You love your laptop. You take it virtually everywhere with you. You work with it, play games on it, and live out your social media life through it. Unfortunately, it can only give you an average 8 hours of standard battery life (more likely 4 hours if you use it for gaming) before you need to hunt for the nearest power outlet. Well, that’s about to change.
If Apple could have their way with fuel cell powered mobile devices, your Macbook Air would not only be smaller and thinner, it would also be up and running for weeks without recharging. If Sony succeeds in current bio battery developments, when you see your Sony gadgets’ battery levels indicating low power, you just feed them scraps of paper and they’re good to go. This is the future of battery power – renewable, eco-friendly, and of course longer lasting.
Apple and Sony are positioning themselves right at the starting line for a battery race that is simply inevitable. There are too many mobile devices out there, and many more will be manufactured and delivered to eager consumers. Right now manufacturers may be trying to trounce each other with attached camera capabilities or processing power and speed, but sooner or later they’ll all have to take the right step backwards and take a look at the batteries powering their devices – just as Apple and Sony are currently doing.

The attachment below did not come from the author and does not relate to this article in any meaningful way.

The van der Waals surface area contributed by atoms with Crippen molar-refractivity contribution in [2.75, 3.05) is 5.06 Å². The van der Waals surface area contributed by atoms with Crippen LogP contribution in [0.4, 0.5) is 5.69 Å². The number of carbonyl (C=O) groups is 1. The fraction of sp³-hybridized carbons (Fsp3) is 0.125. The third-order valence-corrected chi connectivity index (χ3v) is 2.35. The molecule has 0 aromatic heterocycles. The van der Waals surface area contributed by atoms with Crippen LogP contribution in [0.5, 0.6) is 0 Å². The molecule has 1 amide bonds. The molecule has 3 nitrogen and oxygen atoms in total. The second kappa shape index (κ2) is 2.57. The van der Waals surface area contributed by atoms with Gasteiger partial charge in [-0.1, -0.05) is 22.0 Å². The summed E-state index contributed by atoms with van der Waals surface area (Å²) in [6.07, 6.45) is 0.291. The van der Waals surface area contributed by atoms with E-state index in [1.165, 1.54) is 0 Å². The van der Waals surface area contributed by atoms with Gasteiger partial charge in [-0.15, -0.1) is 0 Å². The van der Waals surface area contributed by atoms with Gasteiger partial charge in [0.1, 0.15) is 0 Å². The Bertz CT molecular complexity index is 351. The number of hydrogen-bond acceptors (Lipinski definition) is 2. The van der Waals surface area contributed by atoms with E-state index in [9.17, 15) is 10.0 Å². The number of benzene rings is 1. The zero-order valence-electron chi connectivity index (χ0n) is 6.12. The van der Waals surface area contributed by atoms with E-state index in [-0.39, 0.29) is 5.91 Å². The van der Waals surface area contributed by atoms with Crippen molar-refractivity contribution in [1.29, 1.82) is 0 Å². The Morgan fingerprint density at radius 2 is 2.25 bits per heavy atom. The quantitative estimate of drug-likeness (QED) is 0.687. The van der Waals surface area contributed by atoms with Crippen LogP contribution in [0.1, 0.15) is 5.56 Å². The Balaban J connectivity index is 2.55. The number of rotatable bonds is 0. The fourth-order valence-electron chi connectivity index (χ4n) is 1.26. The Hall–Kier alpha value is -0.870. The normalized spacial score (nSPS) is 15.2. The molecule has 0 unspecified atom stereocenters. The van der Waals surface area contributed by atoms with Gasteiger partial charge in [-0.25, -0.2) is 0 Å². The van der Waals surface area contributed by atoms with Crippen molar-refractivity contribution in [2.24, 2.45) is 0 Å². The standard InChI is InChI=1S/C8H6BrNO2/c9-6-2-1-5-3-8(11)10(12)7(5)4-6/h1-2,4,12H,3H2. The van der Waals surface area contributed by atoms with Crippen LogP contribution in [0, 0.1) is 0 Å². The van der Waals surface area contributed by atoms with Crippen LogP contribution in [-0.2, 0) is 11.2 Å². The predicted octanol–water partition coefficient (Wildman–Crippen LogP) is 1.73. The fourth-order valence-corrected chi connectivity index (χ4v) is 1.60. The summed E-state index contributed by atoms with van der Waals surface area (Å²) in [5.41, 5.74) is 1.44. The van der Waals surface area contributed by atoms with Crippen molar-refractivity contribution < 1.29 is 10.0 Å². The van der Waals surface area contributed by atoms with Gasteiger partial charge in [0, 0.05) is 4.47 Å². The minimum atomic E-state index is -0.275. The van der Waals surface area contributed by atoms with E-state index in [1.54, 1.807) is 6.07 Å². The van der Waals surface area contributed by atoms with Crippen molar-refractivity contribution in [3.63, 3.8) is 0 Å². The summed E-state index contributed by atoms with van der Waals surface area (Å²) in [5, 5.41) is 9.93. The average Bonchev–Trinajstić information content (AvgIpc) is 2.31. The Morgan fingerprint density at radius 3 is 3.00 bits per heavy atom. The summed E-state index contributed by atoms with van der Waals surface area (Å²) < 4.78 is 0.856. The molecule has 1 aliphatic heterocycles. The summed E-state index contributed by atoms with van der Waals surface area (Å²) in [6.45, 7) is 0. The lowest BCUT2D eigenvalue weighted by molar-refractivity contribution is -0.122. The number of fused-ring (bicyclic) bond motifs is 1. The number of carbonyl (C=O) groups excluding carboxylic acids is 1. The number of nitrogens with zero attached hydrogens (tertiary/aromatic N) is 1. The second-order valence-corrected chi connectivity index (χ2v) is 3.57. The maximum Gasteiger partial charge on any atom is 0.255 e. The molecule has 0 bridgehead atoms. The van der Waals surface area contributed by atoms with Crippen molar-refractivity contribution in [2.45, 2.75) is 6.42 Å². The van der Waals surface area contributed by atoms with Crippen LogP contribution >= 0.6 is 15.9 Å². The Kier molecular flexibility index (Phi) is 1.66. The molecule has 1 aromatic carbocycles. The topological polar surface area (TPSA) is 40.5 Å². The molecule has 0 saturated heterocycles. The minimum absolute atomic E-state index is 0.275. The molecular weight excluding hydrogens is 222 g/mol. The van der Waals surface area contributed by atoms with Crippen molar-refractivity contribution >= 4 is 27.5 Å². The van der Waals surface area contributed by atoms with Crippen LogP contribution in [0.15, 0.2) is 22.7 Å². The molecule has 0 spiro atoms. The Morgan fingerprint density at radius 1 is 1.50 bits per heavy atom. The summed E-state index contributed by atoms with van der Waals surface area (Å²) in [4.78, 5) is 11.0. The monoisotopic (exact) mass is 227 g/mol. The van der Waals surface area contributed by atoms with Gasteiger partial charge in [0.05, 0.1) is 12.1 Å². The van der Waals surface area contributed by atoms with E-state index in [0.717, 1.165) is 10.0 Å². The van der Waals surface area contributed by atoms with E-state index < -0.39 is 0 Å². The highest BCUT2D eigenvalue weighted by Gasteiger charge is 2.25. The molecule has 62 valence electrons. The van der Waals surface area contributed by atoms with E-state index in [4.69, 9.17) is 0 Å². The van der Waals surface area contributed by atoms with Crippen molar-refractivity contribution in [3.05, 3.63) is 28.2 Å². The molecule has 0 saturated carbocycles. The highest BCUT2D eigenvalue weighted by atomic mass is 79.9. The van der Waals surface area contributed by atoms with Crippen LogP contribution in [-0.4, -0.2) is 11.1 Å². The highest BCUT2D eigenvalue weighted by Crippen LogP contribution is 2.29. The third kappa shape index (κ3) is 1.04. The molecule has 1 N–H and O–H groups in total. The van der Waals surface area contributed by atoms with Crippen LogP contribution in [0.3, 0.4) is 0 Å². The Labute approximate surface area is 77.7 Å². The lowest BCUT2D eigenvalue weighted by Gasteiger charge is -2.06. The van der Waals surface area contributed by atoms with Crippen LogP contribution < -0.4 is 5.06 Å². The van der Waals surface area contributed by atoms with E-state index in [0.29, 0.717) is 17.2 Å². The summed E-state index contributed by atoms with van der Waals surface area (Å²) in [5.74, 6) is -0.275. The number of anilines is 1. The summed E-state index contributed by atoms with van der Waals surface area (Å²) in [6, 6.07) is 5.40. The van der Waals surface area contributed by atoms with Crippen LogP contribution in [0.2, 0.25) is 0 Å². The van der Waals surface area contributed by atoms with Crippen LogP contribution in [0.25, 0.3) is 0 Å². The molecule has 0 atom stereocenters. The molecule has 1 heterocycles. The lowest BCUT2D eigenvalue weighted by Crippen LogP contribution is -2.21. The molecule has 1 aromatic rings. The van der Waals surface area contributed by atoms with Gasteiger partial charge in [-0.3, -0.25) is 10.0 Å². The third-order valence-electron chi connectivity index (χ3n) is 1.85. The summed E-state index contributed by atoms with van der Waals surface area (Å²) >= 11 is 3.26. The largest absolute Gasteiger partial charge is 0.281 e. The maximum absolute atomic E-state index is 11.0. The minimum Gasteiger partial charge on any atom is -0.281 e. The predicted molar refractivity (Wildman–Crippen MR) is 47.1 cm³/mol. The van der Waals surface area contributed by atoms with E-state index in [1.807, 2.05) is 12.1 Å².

There is a slew of resources on the Web that offer helpful tips on prolonging the battery lives of beloved gadgets. Battery life in terms of talk time is an important facet of any smartphone these days. It’s painfully evident – the need for better batteries to power the myriad mobile devices dominating consumer electronics is not just an auxiliary demand anymore, it’s a priority.
Even Bill Gates is onto it. He recently backed (as in invested in and funded) a startup company that is researching ‘big batteries’ – bad boys that can store the energy derived from renewable and eco-friendly sources like solar panels and wind turbines. The ‘big battery’ idea solves a perpetual problem in eco-friendly energy sources: they almost always have to be used immediately. Gates’ perspective on the issue is spot on: “renewable energy resources…will never approach the scale or affordability that is necessary.” Big batteries might just be the ideal solution.
Translate that to apply for mobile devices, and you get a demand for better, longer-lasting batteries that are practical and eco-friendly. Not five years from now, you can expect a new line of gadgets that can last days on end on one charge. You can expect them not just from Apple and Sony, but from almost all other technology and players and movers in the industry, because the battery race will soon begin.
These corporate giants indeed know what their consumers will be asking for next. After all, better batteries in their gadgets afford them the power of technology and the Web at their fingertips – for longer.